Graeme’s

The philistines are running the asylum

Posted by Graeme in Politics at 11:05 am on Monday, 18 August 2014

This post was sparked off by a comment a teacher made about the British government’s education policy, but the point I want to make is that this is the result of a globally accepted change in values. There is a link between education policy, how prisoners are treated, arts policy and more. (more…)

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How to fix the deficit, immigration and growth.

Posted by Graeme in Economics,Politics at 12:28 pm on Monday, 18 March 2013

My idea, intended for the UK, but possibly applicable elsewhere, will generate a huge amount of government revenue, complete change immigration, and stimulate economic growth. The idea is a very simple: auction residence visas. (more…)

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Alcohol deaths public health and fuzzy thinking

Posted by Graeme in Health,Politics,Wrong at 11:38 am on Wednesday, 22 February 2012

This article arguing (yet again) for the government to introduce minimum prices and other strict controls on alcohol consumption. As usual, it contains fallacies, fails to provide important information, and is generally rather vague.

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Was Marx right?

Posted by Graeme in Economics,Politics at 9:20 am on Tuesday, 15 February 2011

One reason that Marx’s prediction that capitalism would lead to increasing inequality, and then failure, was wrong, was that advancing technology lead to increases in prosperity for almost everyone. Slowing technological change will mean an increase in inequality, so Marx may have another chance to be proved right. (more…)

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The plutocracy is no meritocracy

Posted by Graeme in Economics,Politics at 6:52 am on Tuesday, 25 January 2011

Many of the spate of recent articles on the super-rich, such as the influential one in The Atlantic have accepted the idea that the plutocracy is meritocratic: the wealth is earned. I have my doubts, and had a look at how and where the richest of the super-rich made their money. (more…)

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Why democracy will die

Posted by Graeme in Politics at 11:26 am on Friday, 10 December 2010

In the 1990s it looked as though democracy was spreading irresistibly. Not only do I think this trend has reversed, but that there will be very little public objection to it, and the push-back against it will be comparatively little even from those who seek to oppose it. It will happen slowly, but democracy is dying. (more…)

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The internet as an instrument of control

Posted by Graeme in Internet,Media,Politics at 12:46 pm on Tuesday, 7 December 2010

Conventional wisdom has long been that the internet (and IT and modern telecommunications) are hard for governments to control and empower anyone willing to use them — activists and protesters in particular. I have long been sceptical, but I think its now clear I was right. (more…)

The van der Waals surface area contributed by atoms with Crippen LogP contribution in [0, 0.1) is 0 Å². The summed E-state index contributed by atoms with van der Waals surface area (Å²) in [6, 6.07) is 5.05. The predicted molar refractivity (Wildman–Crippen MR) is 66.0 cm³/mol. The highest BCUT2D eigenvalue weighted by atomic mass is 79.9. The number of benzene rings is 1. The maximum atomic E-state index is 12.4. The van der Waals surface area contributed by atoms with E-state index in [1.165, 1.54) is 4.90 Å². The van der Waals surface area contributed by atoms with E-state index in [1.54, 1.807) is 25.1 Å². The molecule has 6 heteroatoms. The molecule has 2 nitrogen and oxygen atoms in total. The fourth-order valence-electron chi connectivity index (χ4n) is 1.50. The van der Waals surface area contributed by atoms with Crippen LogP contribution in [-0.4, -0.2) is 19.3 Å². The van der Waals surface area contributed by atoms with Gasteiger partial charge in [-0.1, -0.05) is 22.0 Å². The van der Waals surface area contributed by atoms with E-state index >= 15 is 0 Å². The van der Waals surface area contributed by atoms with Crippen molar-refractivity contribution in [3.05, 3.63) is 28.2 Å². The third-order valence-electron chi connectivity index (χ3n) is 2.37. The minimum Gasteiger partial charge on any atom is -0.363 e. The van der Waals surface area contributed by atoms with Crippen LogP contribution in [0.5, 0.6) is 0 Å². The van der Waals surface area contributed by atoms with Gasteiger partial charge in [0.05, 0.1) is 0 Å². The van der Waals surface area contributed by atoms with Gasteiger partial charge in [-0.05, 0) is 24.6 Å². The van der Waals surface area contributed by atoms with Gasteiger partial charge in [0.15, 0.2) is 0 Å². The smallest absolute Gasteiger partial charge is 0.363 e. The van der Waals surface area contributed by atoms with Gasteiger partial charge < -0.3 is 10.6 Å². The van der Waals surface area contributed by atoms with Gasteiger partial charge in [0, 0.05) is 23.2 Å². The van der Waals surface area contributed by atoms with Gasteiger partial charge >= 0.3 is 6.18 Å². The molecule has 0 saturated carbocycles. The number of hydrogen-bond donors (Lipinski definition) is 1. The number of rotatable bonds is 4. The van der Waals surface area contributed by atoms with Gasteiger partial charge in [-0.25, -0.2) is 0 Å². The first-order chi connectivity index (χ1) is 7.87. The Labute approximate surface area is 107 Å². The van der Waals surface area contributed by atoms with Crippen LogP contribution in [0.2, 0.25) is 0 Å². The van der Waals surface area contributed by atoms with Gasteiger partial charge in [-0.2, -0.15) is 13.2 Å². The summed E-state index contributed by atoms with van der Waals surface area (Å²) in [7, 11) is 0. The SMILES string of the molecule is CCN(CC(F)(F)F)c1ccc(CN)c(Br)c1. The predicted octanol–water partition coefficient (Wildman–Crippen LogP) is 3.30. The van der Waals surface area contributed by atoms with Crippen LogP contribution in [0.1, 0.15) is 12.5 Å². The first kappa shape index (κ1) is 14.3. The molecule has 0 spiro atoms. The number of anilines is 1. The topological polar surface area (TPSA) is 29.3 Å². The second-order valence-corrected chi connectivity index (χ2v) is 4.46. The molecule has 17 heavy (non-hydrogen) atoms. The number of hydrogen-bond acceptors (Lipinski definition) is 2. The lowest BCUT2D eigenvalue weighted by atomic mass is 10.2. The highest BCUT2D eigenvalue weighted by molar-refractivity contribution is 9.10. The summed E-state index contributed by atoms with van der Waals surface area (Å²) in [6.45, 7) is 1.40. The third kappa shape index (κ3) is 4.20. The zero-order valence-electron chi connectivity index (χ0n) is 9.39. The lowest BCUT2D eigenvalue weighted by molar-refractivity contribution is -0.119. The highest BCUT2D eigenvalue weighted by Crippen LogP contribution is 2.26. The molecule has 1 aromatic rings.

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Financial models and climate models

Posted by Graeme in Politics at 8:59 am on Saturday, 6 November 2010

A few years ago we were assured that complex financial models used by banks could be relied on to correctly assess financial risk. This was supposed to ensure that banks would stay solvent, and the financial system stable. It turned out that insufficient back-testing, subtle pressure on those building the models to produce the “right” results, and the intrinsic problems of complex models, meant that the models were far from good enough.

We are also asked to trust complex models of climate change that predict rising temperatures. I am inclined to distrust complex models in general, but leaving that aside, are these likely to suffer the shortcomings of the bank’s risk models? (more…)

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How to get someone (innocent) jailed

Posted by Graeme in Politics,Software at 3:55 pm on Monday, 13 September 2010

The fact that people can be convicted using evidence that only exists in electronic form makes it stunningly easy to frame someone, if you can get brief physical access to their computer, or you can fool them into inserting a malicious CD or USB drive into their computer. Here are some methods of doing it. (more…)

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Do the British really hate foreigners that much?

Posted by Graeme in Economics,Politics at 1:01 pm on Wednesday, 8 September 2010

The government has so far come up with two ideas to reduce cap immigration, both of which would be highly damaging to the country:

  1. Let fewer students in
  2. Reduce the number of foreign workers

Take the first as it has had less attention. Educating foreign students is highly profitable for Britain and earns huge amount of money. It is like an extended, and far more profitable, version of tourism. (more…)

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